CUMFI adds more housing
- | September 26, 2014
Shirley Isbister knows exactly what a family's most basic need is and she and her team at CUMFI Métis Local works hard every day to do just that. “You have to have a roof over your head before you can take care of anything else,” said Isbister as she introduced the most recent CUMFI house to the community.
Stewart House is a facility that will provide a specialized supportive housing program for Aboriginal women and their families who have HIV/AIDS. Named after Lorraine Stewart, a long time advocate for HIV/AIDS awareness and services, the house provides stability for a mom and her children as she deals with her health. “This is a beautiful house with a big yard for the kids and they are well looked after,” said Isbister. This property makes it two houses and eleven apartment buildings for CUMFI. The Homelessness Partnering Strategy, the Clarence Campeau Development Fund and the City of Saskatoon all invested in the project.
Lorraine Stewart knows the needs of the community very well. Her son was diagnosed with AIDS in 1987 and died a year later. At that time there was a lot of fear around AIDS. “We have come a long way but we have a long way to go. The stigma is still there and I am sure the more of us that get involved and prepare to take a stand, things will get even better,” said Stewart. She became a tireless advocate for people with HIV/AIDS and was a founder of People Living With Aids and has been its president for over a decade. “Having this house named after me is very humbling but there are thousands of people affected by HIV/AIDS but we only see a handful of them. The disease is not a death sentence anymore. I am so pleased we have gone so far. We did not have these services. Now we can help other families so they do not have to go through what we did.”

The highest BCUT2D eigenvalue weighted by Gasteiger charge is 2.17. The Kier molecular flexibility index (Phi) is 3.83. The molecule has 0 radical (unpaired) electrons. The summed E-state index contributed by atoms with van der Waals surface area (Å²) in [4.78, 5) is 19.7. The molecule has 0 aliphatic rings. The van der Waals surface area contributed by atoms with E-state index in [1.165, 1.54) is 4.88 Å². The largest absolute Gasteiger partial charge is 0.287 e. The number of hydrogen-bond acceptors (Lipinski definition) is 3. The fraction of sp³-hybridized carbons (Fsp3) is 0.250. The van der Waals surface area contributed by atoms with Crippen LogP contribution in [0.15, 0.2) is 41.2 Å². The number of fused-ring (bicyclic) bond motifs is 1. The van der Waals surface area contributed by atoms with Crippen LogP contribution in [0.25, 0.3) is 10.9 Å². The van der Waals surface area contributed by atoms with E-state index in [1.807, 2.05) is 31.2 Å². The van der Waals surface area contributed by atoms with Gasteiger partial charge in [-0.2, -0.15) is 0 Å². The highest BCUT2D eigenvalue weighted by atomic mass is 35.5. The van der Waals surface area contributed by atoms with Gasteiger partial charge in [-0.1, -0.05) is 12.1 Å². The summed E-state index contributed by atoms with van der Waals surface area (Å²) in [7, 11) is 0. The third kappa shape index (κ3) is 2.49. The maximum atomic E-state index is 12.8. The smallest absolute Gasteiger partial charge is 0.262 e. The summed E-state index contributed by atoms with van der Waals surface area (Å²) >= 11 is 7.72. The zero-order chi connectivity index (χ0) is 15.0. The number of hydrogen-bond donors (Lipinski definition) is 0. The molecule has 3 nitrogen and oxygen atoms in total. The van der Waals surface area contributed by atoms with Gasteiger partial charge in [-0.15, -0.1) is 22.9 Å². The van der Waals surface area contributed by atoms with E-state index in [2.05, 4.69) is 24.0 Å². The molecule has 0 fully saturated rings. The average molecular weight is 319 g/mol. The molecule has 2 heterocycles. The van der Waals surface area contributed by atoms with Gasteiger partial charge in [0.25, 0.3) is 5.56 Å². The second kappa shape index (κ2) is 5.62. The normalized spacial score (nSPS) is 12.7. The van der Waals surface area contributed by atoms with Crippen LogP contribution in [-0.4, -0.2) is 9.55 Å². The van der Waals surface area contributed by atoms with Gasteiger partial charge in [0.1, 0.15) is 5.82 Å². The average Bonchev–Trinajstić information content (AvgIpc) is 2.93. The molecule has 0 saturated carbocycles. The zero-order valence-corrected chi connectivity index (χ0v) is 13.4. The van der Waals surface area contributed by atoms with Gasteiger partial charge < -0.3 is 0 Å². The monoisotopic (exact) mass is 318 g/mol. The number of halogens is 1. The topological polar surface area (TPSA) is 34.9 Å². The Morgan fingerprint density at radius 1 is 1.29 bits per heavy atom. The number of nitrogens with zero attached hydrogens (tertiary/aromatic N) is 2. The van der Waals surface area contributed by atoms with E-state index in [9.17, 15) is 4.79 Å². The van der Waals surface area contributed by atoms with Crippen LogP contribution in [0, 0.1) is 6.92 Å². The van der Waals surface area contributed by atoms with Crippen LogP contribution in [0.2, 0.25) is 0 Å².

By opening supportive housing for people living with HIV/AIDS who need housing and may struggle with poverty, lack of support to access wellness services, and conflict with Child and Family Services, the Stewart House will be able provide housing services for families with complex behaviours and health needs.
CUMFI, with support from Persons Living with AIDS Network of Saskatchewan Inc. and the Westside Community Clinic, will provide case management to the families living in the homes with the goals of having them live well with HIV/AIDS, access necessary medical interventions, experience housing security, regain and maintain custody of children, and work towards greater independence. This program is a natural extension of CUMFI’s other programs and will have an impact on a very specific population of women who are homeless or at risk.
“We are honoured to dedicate this house to Lorraine, a strong Métis woman who has been so passionate about the cause and has done so much,” said Isbister. “What we have today is a good start. Our families are in dire need of housing and support. But we need to do more. You have visions, you just need to find the money.”